Code Samples,Search Engine Optimization

SEO Issues with Duplicate Content: Htaccess, Robots and URLs – Part 2

6 Oct , 2008  

This is Part 2 of a series on SEO and duplicate content issues. In the first part I discussed using your Apache .htaccess file with 301 redirects on Linux servers to fix canonical URL problems.

OK, now that I’ve answered the question of canonical URLs, let’s get back to that pesky duplicate content issue. Hacking your .htaccess file solved one problem, but what if you have different URLs which all point to the same content?  Something like this:

http://www.yourdomain.com/my-page.html
http://www.yourdomain.com/index.php?page=my-page
http://www.yourdomain.com/recent-pages/my-page.html

Let’s assume all of these pages have the same content on them, because they are, well, the same page. You only want Google and Yahoo to see one of them, so that their crawlers don’t have issues with duplicate content. You have two tools which can assist you (besides defining other more complex .htaccess file rules and 301 redirects) – the robots.txt file and the sitemap.xml file.

You can use the robots.txt file to tell search engines which URLs not to index, and you can use a sitemap.xml file to tell search engines which URLs are the most appropriate. For example, to fix the above problem with duplicate URL content, you can add the following to robots.txt:

Disallow: /index.php?page*
Disallow: /recent-pages/*

This will tell search engine crawlers that any URL which starts with /index.php?page or /recent-pages/ should not be included in indexing. This will not only block the above duplicate URLs, but all other URLs with that string pattern in them. So this will also block:

http://www.yourdomain.com/index.php?page=my-page2
http://www.yourdomain.com/recent-pages/new-page.html

Next we want to define which page Googlebot and Slurp (the Google and Yahoo spiders, respectively) should index, and we can do this by creating a sitemap.xml file for our website. There’s a bit more to it than this, but for a quick example here’s what you would add:

<url>
<loc>http://www.yourdomain.com/my-page.html</loc>
<changefreq>weekly</changefreq>
<priority>0.5</priority>
</url>

Some sitemap files can become extremely large, especially if you have tens of thousands of web pages. In these cases you would generate the file programmatically and break the sitemap XML file into several smaller ones. But they all serve the same purpose, which is to assist search engine spiders in knowing which page you want them to index.  You can read more about how Google treats sitemap.xml files on the Google Webmaster Tools site.

You can also view my sitemap.xml file, which is automatically generated by the Google Sitemap Generator Plugin for WordPress by Arne Brachhold.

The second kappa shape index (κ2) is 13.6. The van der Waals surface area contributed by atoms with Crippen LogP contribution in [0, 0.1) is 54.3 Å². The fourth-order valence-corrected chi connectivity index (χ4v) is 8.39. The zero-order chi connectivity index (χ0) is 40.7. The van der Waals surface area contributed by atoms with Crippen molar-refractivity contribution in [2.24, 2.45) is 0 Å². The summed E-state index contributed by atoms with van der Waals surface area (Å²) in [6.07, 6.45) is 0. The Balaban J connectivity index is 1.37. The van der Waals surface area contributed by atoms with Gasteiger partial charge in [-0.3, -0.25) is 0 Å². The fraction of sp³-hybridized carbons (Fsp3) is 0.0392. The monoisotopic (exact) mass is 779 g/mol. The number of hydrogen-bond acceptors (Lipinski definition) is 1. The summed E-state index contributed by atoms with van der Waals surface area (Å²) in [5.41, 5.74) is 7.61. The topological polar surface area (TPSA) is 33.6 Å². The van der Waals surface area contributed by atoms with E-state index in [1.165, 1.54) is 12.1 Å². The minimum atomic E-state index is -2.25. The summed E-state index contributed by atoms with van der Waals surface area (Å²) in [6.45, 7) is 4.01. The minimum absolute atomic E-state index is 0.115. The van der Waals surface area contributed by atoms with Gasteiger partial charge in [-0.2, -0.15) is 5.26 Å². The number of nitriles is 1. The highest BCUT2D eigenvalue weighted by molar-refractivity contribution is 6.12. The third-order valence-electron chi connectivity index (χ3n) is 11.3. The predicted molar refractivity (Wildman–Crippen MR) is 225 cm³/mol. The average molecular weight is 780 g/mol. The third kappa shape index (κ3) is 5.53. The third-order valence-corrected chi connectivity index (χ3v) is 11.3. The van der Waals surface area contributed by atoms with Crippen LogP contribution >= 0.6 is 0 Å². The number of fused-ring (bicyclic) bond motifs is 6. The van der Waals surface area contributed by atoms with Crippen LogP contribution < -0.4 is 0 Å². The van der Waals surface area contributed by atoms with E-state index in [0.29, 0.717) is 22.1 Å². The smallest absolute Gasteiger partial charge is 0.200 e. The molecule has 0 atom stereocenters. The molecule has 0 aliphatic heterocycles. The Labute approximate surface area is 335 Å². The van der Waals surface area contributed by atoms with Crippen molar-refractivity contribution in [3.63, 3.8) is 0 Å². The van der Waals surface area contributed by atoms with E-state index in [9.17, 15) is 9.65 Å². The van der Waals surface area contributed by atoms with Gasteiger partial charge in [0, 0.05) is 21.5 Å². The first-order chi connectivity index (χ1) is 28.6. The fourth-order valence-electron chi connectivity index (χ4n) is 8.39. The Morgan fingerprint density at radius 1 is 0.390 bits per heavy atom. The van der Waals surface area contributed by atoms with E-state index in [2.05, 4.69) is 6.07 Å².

But please keep in mind – Just because you submitted a sitemap.xml file it doesn’t mean Google is going to index all your web pages!

Sitemap XML files are not the end-all-be-all for spidering or indexing in Google!  It only assists the Google spider in knowing which pages are the ones you want indexed; if your site internal link structure is not properly defined and every page is not linked internally, having a sitemap.xml file is worthless to you.

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4 Responses

  1. Hi Barry, this is indeed a real resource for all bloggers. You may wish to see my post as well on duplicate content penalties for Blogger. I found that using ‘recent comments’ widget in Blogger causes duplication of content. Also, the monthly archives in Blogger is not disallowed in search index using robots.txt directive. Good to see you self-hosted people taking advantage of robots.txt. Blogger doesn’t provide that option.

    Lenin

  2. silicon loop says:

    Very helpful post, but I have a question that remains unanswered. How about the situation where you have a site that’s built on a CMS, and you want to put a blog at one of the ‘directories’ of the site. Say you want a WordPress blog there.

    You want it to look like:
    mysite.com/blog

    But because of the limitations of the CMS you have to install the blog elsewhere, say at blog.mysite.com.

    Now how do you handle URL rewriting in this case, so that the blog appears to be at mysite.com when it’s really on a subdomain. And how do you prevent the subdomain (blog.mysite.com) from being indexed?

    Thanks.

  3. Barry Wise says:

    silicon; Matt Cutts of Google has stated that there is essentially no difference between a subdirectory and a subdomain on a site. In Google’s eyes,
    mysite.com/blog = blog.mysite.com

  4. Thanks for this Barry. Need to brush up skills regarding robots.txt

Comments are closed.

SEO Issues with Duplicate Content: Htaccess, Robots and URLs – Part 2

by Barry Wise time to read: 2 min
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